The craziest places to find data centers

When is a mountain not a mountain? When it's a giant data center in disguise! Nnnnno, it's not exactly funny - but it does have the distinction of being true.
4 September 2023

Github’s Arctic Code Vault. Source: Github.

• Data centers are becoming the power stations of the 21st century.
• Some projects have located data centers in the most unusual spaces.
• The practice sometimes allows them to give back to local communities.

Data centers are a staple of the internet era. Everything we do online generates data that has to be stored somewhere, and as more data centers are needed to meet demand, especially for new technologies like generative AI, people have gotten creative with where to put them.

As well as taking up a lot of space, data centers use a huge amount of energy – at a huge expense. One major problem is that in a typical data center, only 40-45% of the energy use is for the actual computing. The rest is used mostly for cooling down the servers.

So, the location of a data center is critical to ensuring lowered costs, with the added benefit of being environmentally friendly.

Here are some of the craziest locations for data centers.

Early ideas

Designed around 2010, making it pretty antiquated by tech standards, the Compute Coop uses the agricultural wisdom of chicken coop design, taking advantage of circulating outside air for cooling purposes.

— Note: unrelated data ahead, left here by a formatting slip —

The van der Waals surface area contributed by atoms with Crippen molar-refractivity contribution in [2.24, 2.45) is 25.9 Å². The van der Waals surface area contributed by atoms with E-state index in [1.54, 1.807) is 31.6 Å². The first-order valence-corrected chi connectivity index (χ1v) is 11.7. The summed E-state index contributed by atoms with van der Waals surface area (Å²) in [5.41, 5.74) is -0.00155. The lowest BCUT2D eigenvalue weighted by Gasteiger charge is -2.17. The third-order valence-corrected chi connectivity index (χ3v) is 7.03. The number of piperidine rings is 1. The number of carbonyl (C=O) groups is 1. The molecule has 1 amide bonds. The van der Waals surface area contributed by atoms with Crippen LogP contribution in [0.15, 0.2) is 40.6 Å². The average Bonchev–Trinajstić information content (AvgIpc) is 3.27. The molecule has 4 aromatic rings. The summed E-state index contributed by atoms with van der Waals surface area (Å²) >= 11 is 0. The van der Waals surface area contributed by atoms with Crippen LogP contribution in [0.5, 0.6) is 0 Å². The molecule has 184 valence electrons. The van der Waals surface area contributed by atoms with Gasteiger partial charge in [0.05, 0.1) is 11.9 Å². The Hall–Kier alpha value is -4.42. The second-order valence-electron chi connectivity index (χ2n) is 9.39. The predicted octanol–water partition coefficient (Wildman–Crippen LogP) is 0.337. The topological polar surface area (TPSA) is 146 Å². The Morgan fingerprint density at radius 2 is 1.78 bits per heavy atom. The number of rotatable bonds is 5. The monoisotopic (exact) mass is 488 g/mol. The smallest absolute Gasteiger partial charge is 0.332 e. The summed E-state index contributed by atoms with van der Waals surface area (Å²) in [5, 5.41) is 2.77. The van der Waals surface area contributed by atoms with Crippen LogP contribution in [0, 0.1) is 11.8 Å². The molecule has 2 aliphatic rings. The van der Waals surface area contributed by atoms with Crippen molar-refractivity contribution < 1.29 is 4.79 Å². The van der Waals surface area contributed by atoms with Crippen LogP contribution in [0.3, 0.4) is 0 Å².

Its green credentials are boosted further by the use of hydroelectric power from nearby Niagara Falls. Originally opened by Yahoo! after the organization was acquired by Verizon in 2017, it fell into the hands of newly-created parent company Oath, which was renamed Verizon Media in 2019.

Data centers in paper companies

Speaking of water cooling, Google has a data center in Hamina, Finland, that was originally a paper mill built in the 1950s. It’s located directly on the Gulf of Finland, making it easy to pump in ice cold seawater to cool the servers inside.

Would you like ice water with your data centers?

Keeping cool in Finland. Via Google.

Google purchased the site from Stora Enso in 2009 and has since invested around $1.3b into the Hamina data center and related network infrastructure.

Pining for the fjords?

Not to be outdone, Norway’s Lefdal Mine Data Center is the world’s most efficient data center. 100% of its energy comes from renewable sources and its 120,000 square meter complex is cooled by water from nearby fjords.

On the water…

Start-up Nautilus Data Technologies has developed a floating data center on a barge to provide easy access to cooling seawater. In 2017, it raised $36m in a Series C funding round. In 2019 it gained approval to launch a vessel in Limerick. After a successful 2020 launch, in 2021 two more were approved to be deployed in Los Angeles and Marseilles, France.

The company’s CEO has said of the its ambitions: “All of our major city population centers have […] ports with spare capacity. All over the world, it is the cheapest real estate.”

…and under water

Data centers in weird places - a new trend?

Giving new meaning to your data going down…

In a similar vein, Microsoft came up with a prototype of a portable mini data center that it submerged 30 feet off the California coast for more than 100 days in 2015. More recently, Project Natick was put on the seafloor near Orkney. On July 9th 2020, it completed its mission and was retrieved for analysis.

Sub-aqua data centers? It's all fun and games until someone releases the kraken!

Via Microsoft. Project Natick being retrieved from the sea floor.

The project seeks to “understand the benefits and difficulties in deploying subsea datacenters worldwide.”

Water isn’t the only thing that helps cool data centers: there’s plenty of cold air in the world to go round!